The RSPB’s Big Garden Birdwatch has again flown by for another year. It is the world’s largest garden wildlife survey, and last year saw more than 519,000 people across the UK taking part recording an amazing 8,262,662 birds! This year was set to be another big success and many people have been hoping to get some unusual records with migrants like Waxwings, Bombycilla garrulus, making their way to the UK because of the colder weather and our bumper crops of berries.
The Big Garden Birdwatch is a fantastic citizen science project, which has proved to be very useful to scientists over the years, highlighting population trends and alerting conservationists to problems such as an emerging disease in Greenfinches.
Currently in its 38th year, the Big Garden Birdwatch initially started off as a one-off activity for it’s junior members back in 1979, and was so successful it became a yearly survey and in 2001 adult members could also take part.
Taking part in the survey could not be easier, it asks that you take just one hour of your time over the three days to sit and watch the birds in your garden. The RSPB suggest that you have the essentials close to hand, such as your note book to jot down what you see but also a nice hot drink and your favourite biscuits! The methodology for the survey is simple too, take a note of the maximum number of each species you see at any one time. So if you have 4 blue tits on your feeders, they disappear and 2 more arrive, the number you write down is 4. It is then unlikely that you will double-count the same birds.
So with my essentials at the ready, the trusty RSPB handbook of British birds, binoculars and cup of coffee I began my hour of relaxing (sorry, scientific research) watching the birds. Having had to take the feeders out of the garden for a few months, due to some unwanted visitors, I was not sure what would be making its way to the garden for the count, but I was not disappointed with our regular visitors. Such as the Blue tit above, Dunnocks, Blackbirds, and our faithful Robin who keeps me company whilst out and about in the garden.
With a long mixed hedge running along the boundary, our garden also does very well for House sparrows. Although one of the regulars to most peoples garden’s, this species has shown a dramatic decline in population, dropping by 71% between 1977 and 2008, in both their rural and urban habitats. The cause for this decline is still unknown but it is thought that changes to agricultural practices may be having an effect on the rural populations, whilst changes to houses and gardens may be affecting roosting opportunities in urban areas. Because of its decline the House sparrow is red-listed as a species of high conservation concern.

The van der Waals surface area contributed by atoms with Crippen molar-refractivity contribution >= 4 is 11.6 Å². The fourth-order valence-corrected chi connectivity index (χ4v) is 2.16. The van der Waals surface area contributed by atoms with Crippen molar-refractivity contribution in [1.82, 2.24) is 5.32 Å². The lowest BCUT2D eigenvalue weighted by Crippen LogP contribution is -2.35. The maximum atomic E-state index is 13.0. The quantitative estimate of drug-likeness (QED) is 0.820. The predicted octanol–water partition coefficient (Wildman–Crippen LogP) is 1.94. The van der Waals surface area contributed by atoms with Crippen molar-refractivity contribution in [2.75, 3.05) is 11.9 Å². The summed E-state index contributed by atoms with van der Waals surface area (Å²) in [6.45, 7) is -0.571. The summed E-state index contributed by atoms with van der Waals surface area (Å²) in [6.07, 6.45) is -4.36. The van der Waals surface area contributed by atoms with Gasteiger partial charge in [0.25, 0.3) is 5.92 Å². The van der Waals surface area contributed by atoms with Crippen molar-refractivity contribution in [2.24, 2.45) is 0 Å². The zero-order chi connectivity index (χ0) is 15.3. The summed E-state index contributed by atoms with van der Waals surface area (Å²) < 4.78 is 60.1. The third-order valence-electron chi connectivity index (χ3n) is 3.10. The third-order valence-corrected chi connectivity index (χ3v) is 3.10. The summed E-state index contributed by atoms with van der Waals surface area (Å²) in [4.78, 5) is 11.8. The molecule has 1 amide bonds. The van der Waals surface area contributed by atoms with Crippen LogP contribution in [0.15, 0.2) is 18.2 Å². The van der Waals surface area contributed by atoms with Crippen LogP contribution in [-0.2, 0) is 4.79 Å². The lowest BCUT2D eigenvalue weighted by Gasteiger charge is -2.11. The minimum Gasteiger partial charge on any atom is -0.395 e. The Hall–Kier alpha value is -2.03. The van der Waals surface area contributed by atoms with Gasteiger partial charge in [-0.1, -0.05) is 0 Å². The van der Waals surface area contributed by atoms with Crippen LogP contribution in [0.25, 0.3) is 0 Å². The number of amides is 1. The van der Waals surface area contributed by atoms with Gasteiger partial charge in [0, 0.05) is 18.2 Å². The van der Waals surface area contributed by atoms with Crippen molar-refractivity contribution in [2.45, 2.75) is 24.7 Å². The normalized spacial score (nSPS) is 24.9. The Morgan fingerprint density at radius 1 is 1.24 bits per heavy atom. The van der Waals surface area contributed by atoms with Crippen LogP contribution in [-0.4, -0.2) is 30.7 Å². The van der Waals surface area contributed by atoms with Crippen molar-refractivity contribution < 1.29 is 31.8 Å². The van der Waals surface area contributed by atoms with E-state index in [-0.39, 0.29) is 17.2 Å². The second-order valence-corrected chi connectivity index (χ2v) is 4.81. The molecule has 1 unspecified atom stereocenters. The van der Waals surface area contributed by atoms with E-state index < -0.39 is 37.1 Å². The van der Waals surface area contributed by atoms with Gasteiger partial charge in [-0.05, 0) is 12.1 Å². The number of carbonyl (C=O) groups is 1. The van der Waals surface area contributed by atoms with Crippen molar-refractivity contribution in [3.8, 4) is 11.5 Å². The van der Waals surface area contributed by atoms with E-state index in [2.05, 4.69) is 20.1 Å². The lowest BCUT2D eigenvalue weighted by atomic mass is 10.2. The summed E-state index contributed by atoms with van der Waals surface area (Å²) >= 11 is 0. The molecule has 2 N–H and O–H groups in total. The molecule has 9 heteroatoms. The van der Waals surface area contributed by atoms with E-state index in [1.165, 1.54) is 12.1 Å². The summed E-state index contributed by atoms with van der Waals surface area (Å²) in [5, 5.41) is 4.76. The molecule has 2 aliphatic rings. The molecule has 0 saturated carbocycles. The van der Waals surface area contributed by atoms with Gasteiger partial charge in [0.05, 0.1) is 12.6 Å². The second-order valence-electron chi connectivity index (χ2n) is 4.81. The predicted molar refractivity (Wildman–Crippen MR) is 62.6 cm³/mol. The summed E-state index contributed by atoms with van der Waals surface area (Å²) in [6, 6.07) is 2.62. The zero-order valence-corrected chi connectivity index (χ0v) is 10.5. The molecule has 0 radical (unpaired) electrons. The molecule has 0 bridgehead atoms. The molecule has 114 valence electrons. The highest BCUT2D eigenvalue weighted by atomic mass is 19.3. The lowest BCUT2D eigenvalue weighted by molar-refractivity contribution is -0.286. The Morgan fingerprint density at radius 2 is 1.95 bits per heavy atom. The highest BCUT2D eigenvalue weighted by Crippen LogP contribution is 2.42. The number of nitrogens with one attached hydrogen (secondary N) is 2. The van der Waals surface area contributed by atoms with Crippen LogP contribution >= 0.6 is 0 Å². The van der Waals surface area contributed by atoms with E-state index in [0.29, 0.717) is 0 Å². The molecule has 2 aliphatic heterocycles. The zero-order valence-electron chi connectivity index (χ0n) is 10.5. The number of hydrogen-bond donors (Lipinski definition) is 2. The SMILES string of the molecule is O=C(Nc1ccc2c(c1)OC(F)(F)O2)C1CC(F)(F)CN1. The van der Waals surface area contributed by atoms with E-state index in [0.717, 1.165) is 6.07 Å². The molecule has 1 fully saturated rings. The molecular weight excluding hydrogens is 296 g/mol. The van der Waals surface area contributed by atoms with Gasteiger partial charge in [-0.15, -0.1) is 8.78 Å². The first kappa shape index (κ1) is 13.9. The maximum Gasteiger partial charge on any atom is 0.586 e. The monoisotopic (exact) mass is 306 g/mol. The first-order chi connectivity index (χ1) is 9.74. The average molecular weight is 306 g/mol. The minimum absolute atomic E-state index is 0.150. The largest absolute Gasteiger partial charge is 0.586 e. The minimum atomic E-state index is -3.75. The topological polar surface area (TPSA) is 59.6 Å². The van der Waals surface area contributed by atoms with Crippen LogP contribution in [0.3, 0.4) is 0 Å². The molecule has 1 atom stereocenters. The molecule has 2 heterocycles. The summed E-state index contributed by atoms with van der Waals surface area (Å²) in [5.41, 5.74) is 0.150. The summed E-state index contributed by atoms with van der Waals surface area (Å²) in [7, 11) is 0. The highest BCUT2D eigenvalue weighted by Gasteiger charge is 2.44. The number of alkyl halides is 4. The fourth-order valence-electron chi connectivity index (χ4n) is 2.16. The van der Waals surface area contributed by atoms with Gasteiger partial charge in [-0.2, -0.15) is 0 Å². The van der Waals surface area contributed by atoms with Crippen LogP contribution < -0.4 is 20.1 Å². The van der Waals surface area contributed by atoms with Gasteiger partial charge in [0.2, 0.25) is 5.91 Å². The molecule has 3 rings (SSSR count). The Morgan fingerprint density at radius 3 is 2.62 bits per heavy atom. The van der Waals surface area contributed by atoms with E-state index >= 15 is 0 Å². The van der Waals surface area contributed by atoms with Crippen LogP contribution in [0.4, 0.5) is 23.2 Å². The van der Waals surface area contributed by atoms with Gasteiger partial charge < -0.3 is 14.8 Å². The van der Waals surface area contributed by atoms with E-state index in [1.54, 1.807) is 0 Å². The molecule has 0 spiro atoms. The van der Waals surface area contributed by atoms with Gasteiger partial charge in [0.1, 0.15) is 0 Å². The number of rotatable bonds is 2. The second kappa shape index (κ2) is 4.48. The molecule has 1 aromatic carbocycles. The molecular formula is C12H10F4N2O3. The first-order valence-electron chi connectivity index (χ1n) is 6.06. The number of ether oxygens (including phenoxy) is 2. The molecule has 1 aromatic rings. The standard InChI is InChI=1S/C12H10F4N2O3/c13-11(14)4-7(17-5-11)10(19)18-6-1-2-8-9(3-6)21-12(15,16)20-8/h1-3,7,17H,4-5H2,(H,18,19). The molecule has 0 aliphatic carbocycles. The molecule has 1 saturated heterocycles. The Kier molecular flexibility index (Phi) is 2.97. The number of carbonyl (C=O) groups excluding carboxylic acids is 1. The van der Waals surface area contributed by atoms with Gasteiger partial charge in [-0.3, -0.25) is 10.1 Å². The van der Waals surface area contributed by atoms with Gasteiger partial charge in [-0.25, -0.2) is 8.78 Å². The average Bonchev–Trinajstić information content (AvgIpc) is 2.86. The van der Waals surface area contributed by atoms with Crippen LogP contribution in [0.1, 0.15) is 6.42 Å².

Along with our usual visitors, this little Pied wagtail has started to make itself at home under the feeders clearing up all the left overs but also chasing off the Blackbird and Dunnocks who are usually the ones to monopolise picking up the scraps. The poor Dunnock is always the first to get chased off anyway without the Pied wagtail joining in too, I may have to think about introducing a ground feed tray to keep them all happy!
Unfortunately, two of the regulars from last year were a no show for the survey, but here are a couple of photos of the juvenile Great spotted woodpecker and the Goldfinch I took last year. The feeders were a huge success last year and at one point we had the whole family of woodpeckers enjoying the peanuts, hopefully they will return later this year and bring their young back to the garden.
So our tally for the Big Garden Birdwatch was as follows, not quite as impressive as Chris Packham which he tweeted on Saturday, but I am happy with it especially as we only put the feeders back out a few days before.
- House sparrow – 8
- Dunnock – 3
- Robin – 2
- Blackbird – 3
- Blue tit – 5
- Pied wagtail – 1
- Jackdaw – 2
In the UK our gardens cover an estimated 10 million acres, thats a space bigger than all of the UK’s nature reserves combined. This makes them a vital mixed habitat for our birds and wildlife. There are many small changes you can make to your garden to make it wildlife friendly and I will be doing a short post on that soon to give you some ideas.
If you took part in the survey don’t forget to submit your results to the RSPB by the 17th February either by post or online here.
The results from this years Big Garden Birdwatch will be out in March so keep your eyes open for them. If you would like to find out more about the work of the RSPB or past results from the Big Garden Birdwatch you can find it here.
There are also some amazing photos on twitter from the Big Garden Birdwatch, just search for #BigGardenBirdwatch and take a look!